Air fryer chicken cutlets

I’ve been having fun with it, I only wish it didn’t take up so much space on the counter.

In My Kitchen I have a batch of moonlight cherry tomatoes. This year I have found the cherry tomatoes in the grocery store lacking in flavor. I don’t remember this being the case last year but it certainly seems to be this year. Have any of you readers found the same thing? Anyway, I decided to try an idea from the barefoot contessa to concentrate the flavors by roasting them overnight. It’s an easy recipe…preheat your oven to 450 degrees F, cut the cherry tomatoes in half, lay them cut side up on a parchment or foil covered sheet pan, sprinkle with a little salt and olive oil (my mother used to add a tiny drop of brandy). Put the sheet in the oven, turn off the heat, and leave them overnight. That’s why they are called moonlight tomatoes. It did help concentrate and sweeten the tomatoes, they were excellent stirred into scrambled eggs the next morning.

Moonlight cherry tomatoes

Moonlight cherry tomatoes

And finally, in my kitchen I always have my trusty sidekicks. Although their attention is completely self serving, they hope I will be clumsy and drop a tidbit.

Casey

Casey – are you going to share a slice of that pork with me?

Quinn

Quinn – play fair, you can’t give my sister something and not share with me!

What’s happening in your kitchen this month?

 

 

 

 

 

 

 

 

 

In My Kitchen – February 2021

In My Kitchen – February 2021

This post is part of a fascinating collection of blogs from around the world. In My Kitchen posts (also known as IMK) are about kitchen (and maybe garden) happenings over the past month. They could include dishes that have been cooked, pickled or preserved foods, herbs and veggies from the garden, plus new and interesting kitchen gadgets and other goings-on… You’ll find almost anything kitchen related. Since the blogs come from around the world (both the Northern and Southern Hemisphere) it’s an international gathering. Please join us over at Sherrys Pickings, add your own post or simply have a good read.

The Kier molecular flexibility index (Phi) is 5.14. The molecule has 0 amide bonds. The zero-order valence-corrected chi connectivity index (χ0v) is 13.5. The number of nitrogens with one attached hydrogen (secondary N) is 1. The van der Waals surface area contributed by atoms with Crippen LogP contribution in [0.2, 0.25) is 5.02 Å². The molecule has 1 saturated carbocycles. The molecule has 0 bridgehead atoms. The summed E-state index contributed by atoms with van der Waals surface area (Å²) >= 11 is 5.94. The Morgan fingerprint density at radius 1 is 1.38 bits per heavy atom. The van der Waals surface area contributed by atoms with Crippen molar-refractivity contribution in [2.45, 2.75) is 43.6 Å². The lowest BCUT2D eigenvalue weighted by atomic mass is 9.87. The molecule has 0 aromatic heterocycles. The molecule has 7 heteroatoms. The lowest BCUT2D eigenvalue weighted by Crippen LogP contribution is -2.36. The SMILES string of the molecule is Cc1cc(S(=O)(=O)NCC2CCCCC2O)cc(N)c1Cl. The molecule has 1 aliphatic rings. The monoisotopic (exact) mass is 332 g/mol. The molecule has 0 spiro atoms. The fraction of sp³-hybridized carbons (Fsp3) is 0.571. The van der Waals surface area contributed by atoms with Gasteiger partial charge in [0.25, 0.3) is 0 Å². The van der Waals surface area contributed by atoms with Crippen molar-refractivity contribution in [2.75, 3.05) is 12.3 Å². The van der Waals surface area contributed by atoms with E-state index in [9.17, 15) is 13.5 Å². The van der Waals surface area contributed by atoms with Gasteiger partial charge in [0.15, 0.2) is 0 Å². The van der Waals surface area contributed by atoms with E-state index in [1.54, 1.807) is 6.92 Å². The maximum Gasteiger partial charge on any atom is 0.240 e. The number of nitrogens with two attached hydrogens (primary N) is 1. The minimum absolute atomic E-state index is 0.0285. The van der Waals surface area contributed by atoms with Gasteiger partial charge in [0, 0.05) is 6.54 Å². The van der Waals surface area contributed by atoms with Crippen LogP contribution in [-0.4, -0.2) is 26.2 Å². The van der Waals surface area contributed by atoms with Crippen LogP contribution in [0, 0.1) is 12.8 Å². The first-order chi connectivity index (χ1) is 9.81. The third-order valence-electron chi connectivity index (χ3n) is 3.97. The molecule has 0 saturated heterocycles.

My February is being consumed by the move from out apartment in Oakland to our new (to us) condo, also in Oakland. We’ve been doing some renovations before the big move which happens in 10 days. Oh my, there is still a ton to do! I have only just started packing.

New cabinet doors in the kitchen and the bathrooms were installed last weekend. The painting of the entire unit continues and hasn’t yet been completed. Our painter has assured us that it will be completed at least 5 days before the move. Fingers crossed!

Consequently the cooking part of my life has been fairly simple and uninteresting, although nourishing.

But…stay tuned for next month when there will be lots of new things. The same day we move out, our daughter is moving into her own place. Consequently we are dividing up the contents of our current kitchen. We each have our favorite pots, pans and utensils so there is a lot of negotiating.

On to some details about the remodel. For such a beautiful place, the cabinets were shockingly awful and in terrible condition. They must have gone with the very lowest bid possible when they first installed them, it shows. They were laminate and particle board with cheap hinges that were hung badly. The cabinet doors didn’t really even fit.

Here are a few pictures of before:

As you can see, the pantry doors were too small. All the doors are hung unevenly, sagging a little on the hinges,  and the line of doors over the stove side of the kitchen don’t match in height.

The new cabinet doors are the same color, but actual maple with brass pulls. They did a beautiful job.

Just as an aside, the orange wall hasn’t been painted yet (and the disco ball light fixture will be replaced at some point).

Oakland Condo After

Oakland Condo After